It’s lace, but not as we know it. And that’s why I love it!
I fell hard for this geometric styled lace when I saw it on the Tessuti blog (they also have it in black), back in January. I hot-footed it in there pronto to get some!
Totally inspired by the black lines in Chanel’s Spring Summer 2012 RTW collection, in which this lace featured (see here), I wanted to create a bit of an ode to this collection, using the #131 dress from Burda Magazine issue 07/2011 (also available as a down-loadable pattern here).
Along with the lace at the front panel, I used a wedgewood blue stretch cotton from Clegs, and some black piping inserted strategically in the seam lines and also by cutting up the dress panels to get a diagonal line at the back.
|Lining, Underlining and seams finished with rayon seam binding|
I wanted a dress that I could wear during the cooler months (of which there are plenty where I live) and also I didn’t want my stretch cotton to pucker and crease every time I wore it. This fabric is the same type as the one I used to make my Green Peon-y, and it rather likes to get itself creased! I underlined it in a baby-blue 100% cotton flannelette which proved a solution to both quandries!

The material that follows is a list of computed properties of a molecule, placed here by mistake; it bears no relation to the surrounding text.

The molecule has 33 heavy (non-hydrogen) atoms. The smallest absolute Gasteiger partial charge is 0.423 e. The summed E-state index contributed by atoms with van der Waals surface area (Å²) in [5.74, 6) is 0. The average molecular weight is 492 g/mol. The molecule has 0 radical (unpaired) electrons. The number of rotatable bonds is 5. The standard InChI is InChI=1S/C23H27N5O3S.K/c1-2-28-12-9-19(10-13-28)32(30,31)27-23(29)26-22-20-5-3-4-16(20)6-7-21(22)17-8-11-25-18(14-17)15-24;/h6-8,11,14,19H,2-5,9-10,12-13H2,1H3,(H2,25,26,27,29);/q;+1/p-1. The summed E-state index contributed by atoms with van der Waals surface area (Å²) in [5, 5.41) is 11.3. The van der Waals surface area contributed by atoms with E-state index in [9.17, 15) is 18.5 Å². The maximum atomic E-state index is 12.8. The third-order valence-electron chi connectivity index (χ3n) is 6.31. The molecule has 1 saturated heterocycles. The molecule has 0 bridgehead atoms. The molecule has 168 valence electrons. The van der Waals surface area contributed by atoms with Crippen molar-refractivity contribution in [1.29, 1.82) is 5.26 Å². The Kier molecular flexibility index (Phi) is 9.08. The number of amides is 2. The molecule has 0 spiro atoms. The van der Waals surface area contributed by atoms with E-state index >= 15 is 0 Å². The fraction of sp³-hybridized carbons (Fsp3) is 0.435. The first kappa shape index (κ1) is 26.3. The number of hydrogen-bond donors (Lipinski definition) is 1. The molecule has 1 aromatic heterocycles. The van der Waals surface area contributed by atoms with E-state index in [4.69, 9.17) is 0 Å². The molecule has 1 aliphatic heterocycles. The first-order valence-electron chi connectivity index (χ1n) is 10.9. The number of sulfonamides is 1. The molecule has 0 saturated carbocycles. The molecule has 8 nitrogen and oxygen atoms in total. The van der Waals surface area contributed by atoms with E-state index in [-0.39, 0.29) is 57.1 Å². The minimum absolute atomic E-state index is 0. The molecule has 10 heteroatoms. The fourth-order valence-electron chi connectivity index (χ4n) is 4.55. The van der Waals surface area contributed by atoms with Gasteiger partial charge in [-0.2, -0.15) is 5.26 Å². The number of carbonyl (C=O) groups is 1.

After using a thick silk satin fabric to line my Vogue Suit, I was hooked! I used the same fabric again in black (also from Clegs) which should also insulate quite nicely :) I used the mat side of the silk satin to create the piping by cutting bias strips (same way as you would for making bias tape) then using my regular zipper foot (it’s the only foot I have that lets you get the needle position right to the edge of the foot) to encase the cord in the bias strips.
I really love the square neckline of the dress, and the split at one of the sides. My only bother with this pattern? No seam allowances. I would happily pay a bit extra for the pattern if it included these! I made the ultimate mistake when sewing my toile – I forgot to add them. My bad, but an annoying thing none the less.
As other sewists have discovered, the neckline on this pattern is low. I’m usually all for the occasional showing of a bit of decolletage, but even I needed to raise this a little! Using the selvedge of the lace to go over the seam edge also provide a bit of cover up.
I used silk thread to baste the lace to the backing so it can’t move independently of the dress. I’m over the moon that I happen to have enough lace left to re-create the gorgeous top below I pinned a short while ago – sadly it will have to wait until I get back – as by the time this post goes live I will be in Ecuador!!! Even better – I made up Pattern Runway’s Sweet Shorts which I am over the moon about – they really are gorgeous! So all I need is some on location photos… coming soon! :D
I’ve even got enough left over lace to make something else… I’m loving the look of this triangular lace panel top!